Iranian Protests and Revolution through Social Media
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This paper discusses the Iranian people's outrage regarding the June 12, 2009 corrupt presidential election and looks at the role of Twitter, Facebook and other social media sites in expressing the nation's protests. The paper examines five sources that highlight the power of social media in situations such as the Iranian protests, and how fear can drive a government from its people. The paper emphasizes how with the technology of today, social media plays a huge role in any political campaign.
From the Paper:"What happens when a government becomes afraid of its people? The protests in Iran - the majority of which were spurred by the controversial 2009 elections and still continue to this day - are a perfect case study of just how far fear can drive a government from its people. When it becomes "us against them," the environment becomes hostile and chaotic, as the Iranian people soon learned. In fear, the Basij forces have exerted force upon its people in an attempt to control them through media censorship and otherwise. The Iranian government has banned unauthorized public gatherings, but this has not stopped the widespread outrage and protests, (primarily in Tehran and other major cities) that the election was rigged. Not only does this stifle any attempts (in theory) by Iranian citizens from engaging in public protest, it also keeps them from being able to participate in public celebrations for occasions such as the anniversary of Iran's revolution or the Iranian New Year (Addis, p.2; Wright, p. 51).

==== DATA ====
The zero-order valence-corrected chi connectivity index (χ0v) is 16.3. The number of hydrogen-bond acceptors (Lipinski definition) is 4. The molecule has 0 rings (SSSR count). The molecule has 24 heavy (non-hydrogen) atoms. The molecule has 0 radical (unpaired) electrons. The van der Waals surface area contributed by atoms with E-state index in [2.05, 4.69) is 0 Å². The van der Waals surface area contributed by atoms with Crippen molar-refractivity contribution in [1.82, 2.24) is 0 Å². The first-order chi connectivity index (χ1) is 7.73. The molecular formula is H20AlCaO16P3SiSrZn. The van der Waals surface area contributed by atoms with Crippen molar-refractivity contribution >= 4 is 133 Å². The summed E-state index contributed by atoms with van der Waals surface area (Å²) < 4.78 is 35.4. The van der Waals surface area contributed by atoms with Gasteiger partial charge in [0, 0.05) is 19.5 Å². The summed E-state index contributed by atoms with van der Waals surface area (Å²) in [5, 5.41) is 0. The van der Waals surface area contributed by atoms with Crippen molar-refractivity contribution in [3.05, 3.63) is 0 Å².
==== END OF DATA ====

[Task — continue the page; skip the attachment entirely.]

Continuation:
"As one might imagine, this topic has been covered by many different sources. First we will analyze the paper of Casey L. Addis, Analyst of Middle Eastern Affairs. In her paper, Addis focuses more on the role of the United States government throughout this ordeal than on the power of social media, as other sources tend to do. She also includes many footnotes that can be fact checked, giving her paper particular value in this topic."
Sample of Sources Used:
- Addis, Casey L. "Iran's 2009 Presidential Elections." 22 June 2009. Diane Publishing Co.
- Grossman, Lev. "Iran Protests: Twitter, the Medium of the Movement." Time World Magazine (online). 17 June 2009. <http://content.time.com/time/world/article/0,8599,1905125,00.html>. Web.
- Grossman, Lev. "Biography." 2010. <http://levgrossman.com/about/> Web.
- Kamalipour, Yahya R. Media, Power and Politics in the Digital Age: The 2009 Presidential Uprising in Iran. 16 September 2010. Rowman & Littlefield Publishers, Inc.: Lanham, MD.
- Kamalipour, Yahya R. "Bio." 2013. <http://yahyakamalipour.wordpress.com/press-kit/bio/> Web.
Cite this Persuasive Essay:
Iranian Protests and Revolution through Social Media (2013, October 22) Retrieved November 18, 2019, from https://www.academon.com/persuasive-essay/iranian-protests-and-revolution-through-social-media-153708/
"Iranian Protests and Revolution through Social Media" 22 October 2013. Web. 18 November. 2019. <https://www.academon.com/persuasive-essay/iranian-protests-and-revolution-through-social-media-153708/>